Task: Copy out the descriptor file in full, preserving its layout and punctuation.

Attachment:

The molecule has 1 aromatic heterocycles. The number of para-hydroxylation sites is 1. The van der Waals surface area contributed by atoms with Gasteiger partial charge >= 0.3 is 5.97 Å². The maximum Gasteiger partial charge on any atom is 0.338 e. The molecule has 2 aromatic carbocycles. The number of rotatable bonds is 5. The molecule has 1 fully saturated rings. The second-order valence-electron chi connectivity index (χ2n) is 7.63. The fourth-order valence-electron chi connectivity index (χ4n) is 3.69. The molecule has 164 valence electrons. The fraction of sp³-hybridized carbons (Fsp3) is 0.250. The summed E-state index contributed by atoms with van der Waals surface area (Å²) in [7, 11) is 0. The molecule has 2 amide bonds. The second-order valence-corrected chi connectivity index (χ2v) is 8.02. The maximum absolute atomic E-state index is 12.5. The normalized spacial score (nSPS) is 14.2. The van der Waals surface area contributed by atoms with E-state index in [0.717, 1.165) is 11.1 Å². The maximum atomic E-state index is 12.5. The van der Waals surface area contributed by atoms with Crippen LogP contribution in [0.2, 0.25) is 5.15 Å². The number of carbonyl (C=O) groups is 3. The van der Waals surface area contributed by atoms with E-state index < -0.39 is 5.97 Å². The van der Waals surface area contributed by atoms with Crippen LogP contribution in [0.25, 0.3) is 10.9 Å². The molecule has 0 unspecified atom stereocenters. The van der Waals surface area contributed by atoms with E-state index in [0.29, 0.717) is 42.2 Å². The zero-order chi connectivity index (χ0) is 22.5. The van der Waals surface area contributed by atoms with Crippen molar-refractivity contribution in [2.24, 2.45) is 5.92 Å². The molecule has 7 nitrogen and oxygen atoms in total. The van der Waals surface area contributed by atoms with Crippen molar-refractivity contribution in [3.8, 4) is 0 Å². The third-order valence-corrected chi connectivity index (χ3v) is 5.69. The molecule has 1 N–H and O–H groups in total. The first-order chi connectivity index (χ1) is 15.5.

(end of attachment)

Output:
The molecule has 1 aromatic heterocycles. The number of para-hydroxylation sites is 1. The van der Waals surface area contributed by atoms with Gasteiger partial charge >= 0.3 is 5.97 Å². The maximum Gasteiger partial charge on any atom is 0.338 e. The molecule has 2 aromatic carbocycles. The number of rotatable bonds is 5. The molecule has 1 fully saturated rings. The second-order valence-electron chi connectivity index (χ2n) is 7.63. The fourth-order valence-electron chi connectivity index (χ4n) is 3.69. The molecule has 164 valence electrons. The fraction of sp³-hybridized carbons (Fsp3) is 0.250. The summed E-state index contributed by atoms with van der Waals surface area (Å²) in [7, 11) is 0. The molecule has 2 amide bonds. The second-order valence-corrected chi connectivity index (χ2v) is 8.02. The maximum absolute atomic E-state index is 12.5. The normalized spacial score (nSPS) is 14.2. The van der Waals surface area contributed by atoms with E-state index in [0.717, 1.165) is 11.1 Å². The maximum atomic E-state index is 12.5. The van der Waals surface area contributed by atoms with Crippen LogP contribution in [0.2, 0.25) is 5.15 Å². The number of carbonyl (C=O) groups is 3. The van der Waals surface area contributed by atoms with E-state index < -0.39 is 5.97 Å². The van der Waals surface area contributed by atoms with Crippen LogP contribution in [0.25, 0.3) is 10.9 Å². The molecule has 0 unspecified atom stereocenters. The van der Waals surface area contributed by atoms with E-state index in [0.29, 0.717) is 42.2 Å². The zero-order chi connectivity index (χ0) is 22.5. The van der Waals surface area contributed by atoms with Crippen molar-refractivity contribution in [2.24, 2.45) is 5.92 Å². The molecule has 7 nitrogen and oxygen atoms in total. The van der Waals surface area contributed by atoms with Crippen molar-refractivity contribution in [3.8, 4) is 0 Å². The third-order valence-corrected chi connectivity index (χ3v) is 5.69. The molecule has 1 N–H and O–H groups in total. The first-order chi connectivity index (χ1) is 15.5.